What is enrichment?
Enrichment refers to anything — an object or an experience — that elicits natural behaviors and exploration of the environment from an animal.
Why is it important at the Zoo?
In the wild, animals are constantly thinking about and searching for food and avoiding predators. In the zoo, life is easier — animals don’t have to do either. However, it is essential that an animal is challenged both mentally and physically. It keeps the animal stay healthy and engaged. That is why enrichment is a crucial part of animal care at The Maryland Zoo.
Examples of Enrichment
Meat-Stuffed Papier Mache
At the Zoo, a 4-foot-tall paper mache elephant can elicit a lion’s natural predatory behaviors, if stuffed with meat. The lion doesn’t really think that paper mache object is an elephant, but smelling the meat inside encourages natural predatory behaviors in the lion such as stalking, pouncing, and attacking. The paper mache elephant also encourages natural feeding behaviors. When lions eat, they rip into a carcass. Give a lion at the Zoo a paper mache elephant stuffed with meat, and it will shred the “elephant” just as it would a carcass.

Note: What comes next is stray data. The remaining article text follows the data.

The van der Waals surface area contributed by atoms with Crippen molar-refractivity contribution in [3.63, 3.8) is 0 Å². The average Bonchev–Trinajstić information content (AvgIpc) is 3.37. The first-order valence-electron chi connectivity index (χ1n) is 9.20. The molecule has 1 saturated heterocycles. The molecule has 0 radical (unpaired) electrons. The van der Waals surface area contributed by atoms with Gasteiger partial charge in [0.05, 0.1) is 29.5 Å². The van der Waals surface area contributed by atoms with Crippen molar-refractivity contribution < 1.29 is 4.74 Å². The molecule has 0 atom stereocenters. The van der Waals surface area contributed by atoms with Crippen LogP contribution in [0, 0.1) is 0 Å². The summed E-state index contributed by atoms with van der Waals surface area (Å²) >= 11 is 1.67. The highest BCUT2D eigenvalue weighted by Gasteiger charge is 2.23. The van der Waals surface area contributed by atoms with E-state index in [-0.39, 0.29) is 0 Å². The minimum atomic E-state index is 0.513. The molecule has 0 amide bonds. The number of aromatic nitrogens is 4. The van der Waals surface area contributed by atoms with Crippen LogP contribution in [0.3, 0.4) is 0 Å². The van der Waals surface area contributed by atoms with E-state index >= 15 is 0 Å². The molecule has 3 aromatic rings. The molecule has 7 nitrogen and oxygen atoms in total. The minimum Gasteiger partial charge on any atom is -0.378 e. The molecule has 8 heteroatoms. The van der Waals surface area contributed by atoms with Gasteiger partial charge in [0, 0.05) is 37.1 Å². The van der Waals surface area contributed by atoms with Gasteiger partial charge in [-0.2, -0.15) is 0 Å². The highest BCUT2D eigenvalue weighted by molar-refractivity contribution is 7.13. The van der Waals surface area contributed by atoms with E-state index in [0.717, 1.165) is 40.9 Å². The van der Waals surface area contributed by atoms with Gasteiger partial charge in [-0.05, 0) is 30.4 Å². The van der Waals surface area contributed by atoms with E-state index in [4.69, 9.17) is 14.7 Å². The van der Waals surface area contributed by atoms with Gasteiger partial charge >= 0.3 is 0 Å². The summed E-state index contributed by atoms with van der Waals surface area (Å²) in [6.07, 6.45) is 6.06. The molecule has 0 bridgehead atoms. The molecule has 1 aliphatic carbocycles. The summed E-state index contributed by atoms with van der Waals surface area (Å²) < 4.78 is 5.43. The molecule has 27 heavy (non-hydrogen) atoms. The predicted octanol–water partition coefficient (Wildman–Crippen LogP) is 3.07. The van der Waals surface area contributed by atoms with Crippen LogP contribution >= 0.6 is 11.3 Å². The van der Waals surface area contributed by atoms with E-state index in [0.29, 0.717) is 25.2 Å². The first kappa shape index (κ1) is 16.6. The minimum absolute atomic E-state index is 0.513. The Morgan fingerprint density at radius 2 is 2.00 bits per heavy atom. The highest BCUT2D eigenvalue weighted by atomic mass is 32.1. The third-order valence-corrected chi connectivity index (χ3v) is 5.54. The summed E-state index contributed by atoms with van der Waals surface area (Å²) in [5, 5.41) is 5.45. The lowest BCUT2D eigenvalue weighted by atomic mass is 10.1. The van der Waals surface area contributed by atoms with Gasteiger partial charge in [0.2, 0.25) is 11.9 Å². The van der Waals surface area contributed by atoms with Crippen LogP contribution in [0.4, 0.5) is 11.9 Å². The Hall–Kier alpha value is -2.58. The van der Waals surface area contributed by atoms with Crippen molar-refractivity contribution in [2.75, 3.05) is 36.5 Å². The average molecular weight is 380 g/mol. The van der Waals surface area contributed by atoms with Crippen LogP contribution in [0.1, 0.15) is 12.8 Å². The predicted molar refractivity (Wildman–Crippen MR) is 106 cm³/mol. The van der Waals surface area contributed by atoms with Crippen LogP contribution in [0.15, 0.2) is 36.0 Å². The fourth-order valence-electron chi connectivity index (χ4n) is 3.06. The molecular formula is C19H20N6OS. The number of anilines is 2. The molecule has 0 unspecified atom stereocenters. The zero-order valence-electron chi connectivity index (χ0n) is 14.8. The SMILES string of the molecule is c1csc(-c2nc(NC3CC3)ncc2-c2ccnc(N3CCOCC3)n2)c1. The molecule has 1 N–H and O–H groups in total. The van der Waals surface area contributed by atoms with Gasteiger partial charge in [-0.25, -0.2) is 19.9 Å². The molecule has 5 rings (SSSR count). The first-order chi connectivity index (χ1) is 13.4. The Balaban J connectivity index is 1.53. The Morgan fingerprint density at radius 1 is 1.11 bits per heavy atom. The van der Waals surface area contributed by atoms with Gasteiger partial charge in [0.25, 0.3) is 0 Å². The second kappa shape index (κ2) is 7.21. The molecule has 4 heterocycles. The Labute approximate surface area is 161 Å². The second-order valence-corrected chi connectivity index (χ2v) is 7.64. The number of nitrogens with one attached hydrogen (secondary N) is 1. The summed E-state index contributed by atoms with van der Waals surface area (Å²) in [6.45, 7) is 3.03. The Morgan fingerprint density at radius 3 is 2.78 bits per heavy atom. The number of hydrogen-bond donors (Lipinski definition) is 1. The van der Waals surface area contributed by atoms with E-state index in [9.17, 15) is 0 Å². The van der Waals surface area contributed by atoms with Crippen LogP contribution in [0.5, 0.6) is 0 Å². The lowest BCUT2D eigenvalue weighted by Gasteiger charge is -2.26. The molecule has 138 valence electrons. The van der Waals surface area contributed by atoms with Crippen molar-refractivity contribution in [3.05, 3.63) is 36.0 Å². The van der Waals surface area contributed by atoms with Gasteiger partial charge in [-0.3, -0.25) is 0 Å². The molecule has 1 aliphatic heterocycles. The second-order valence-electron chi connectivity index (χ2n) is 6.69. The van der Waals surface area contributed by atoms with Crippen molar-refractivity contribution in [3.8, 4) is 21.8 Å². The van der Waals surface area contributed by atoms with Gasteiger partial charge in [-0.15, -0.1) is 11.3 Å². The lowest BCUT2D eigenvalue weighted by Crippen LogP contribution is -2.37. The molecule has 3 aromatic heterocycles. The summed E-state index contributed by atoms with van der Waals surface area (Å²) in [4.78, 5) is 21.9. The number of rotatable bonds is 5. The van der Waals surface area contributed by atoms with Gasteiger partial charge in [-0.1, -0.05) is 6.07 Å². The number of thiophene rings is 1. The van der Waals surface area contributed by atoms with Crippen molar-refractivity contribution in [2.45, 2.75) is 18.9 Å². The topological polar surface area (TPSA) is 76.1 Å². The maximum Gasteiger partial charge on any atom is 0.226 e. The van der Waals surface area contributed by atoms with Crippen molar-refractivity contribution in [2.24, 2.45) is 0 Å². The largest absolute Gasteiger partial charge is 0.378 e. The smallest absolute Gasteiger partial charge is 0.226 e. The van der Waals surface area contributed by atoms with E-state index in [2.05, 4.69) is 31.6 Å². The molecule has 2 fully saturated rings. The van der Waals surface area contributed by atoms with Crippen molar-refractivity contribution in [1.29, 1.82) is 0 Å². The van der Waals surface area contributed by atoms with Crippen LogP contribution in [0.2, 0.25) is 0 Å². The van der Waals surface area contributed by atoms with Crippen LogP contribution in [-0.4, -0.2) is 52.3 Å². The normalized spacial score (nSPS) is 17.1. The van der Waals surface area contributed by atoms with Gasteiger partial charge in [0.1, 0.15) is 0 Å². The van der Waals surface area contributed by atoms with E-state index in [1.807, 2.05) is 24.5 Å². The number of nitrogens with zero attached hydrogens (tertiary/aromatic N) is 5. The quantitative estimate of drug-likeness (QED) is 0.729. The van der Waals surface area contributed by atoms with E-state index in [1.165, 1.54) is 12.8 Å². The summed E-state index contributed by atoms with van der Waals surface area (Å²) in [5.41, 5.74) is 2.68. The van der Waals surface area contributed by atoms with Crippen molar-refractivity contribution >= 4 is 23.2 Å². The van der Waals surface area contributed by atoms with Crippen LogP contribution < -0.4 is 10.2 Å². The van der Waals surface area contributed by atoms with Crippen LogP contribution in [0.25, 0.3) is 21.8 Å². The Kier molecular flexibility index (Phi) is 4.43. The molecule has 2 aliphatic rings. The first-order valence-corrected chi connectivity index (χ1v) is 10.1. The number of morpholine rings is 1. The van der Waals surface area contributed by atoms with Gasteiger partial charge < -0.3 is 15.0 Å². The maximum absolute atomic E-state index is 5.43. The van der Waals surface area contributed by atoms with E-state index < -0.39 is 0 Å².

Ice treats are a favorite for the Zoo’s polar bear. Keepers might freeze fish, lard, fruits, and vegetables in Gatorade, which Anoki then breaks apart to get to the treats inside. To sense the food inside, she relies on her powerful sense of smell. To get to the food inside, she uses natural behaviors such as scratching, licking, and biting. Keepers keep things entertaining by changing up the mold of the ice treat, too, using everything from regular ice trays to huge garbage cans.
In the wild, chimps fish termites out of termite mounds using tools like twigs. Chimp keepers try to replicate this experience by creating feeding tubes such as paper towel rolls stuffed with food. The chimps will use twigs and straw to get to the treats hidden inside.
Sometimes, enrichment can be invisible. Many animals use their olfactory sense as a way to navigate the world around them — whether it’s to detect predators, to find food, or to know if it’s time to breed. There are many examples of olfactory enrichment around the Zoo in the form of hidden scents. Take the cheetahs, for example. Keepers will take old bedding (usually hay) from the Zebra Barn and put it in with the cheetahs. Smelling zebras definitely gets the cheetahs interested in exploring their environment!
Believe it or not, training is also a form of enrichment for many animals at the Zoo. For animals as large and intelligent as elephants, training is essential. Training challenges elephants to think and respond in new ways each day while also providing keepers with a safe and effective means to manage the world’s largest land animal. Whether it’s raising a foot, opening a mouth, or shifting position, training is an excellent and essential form of enrichment.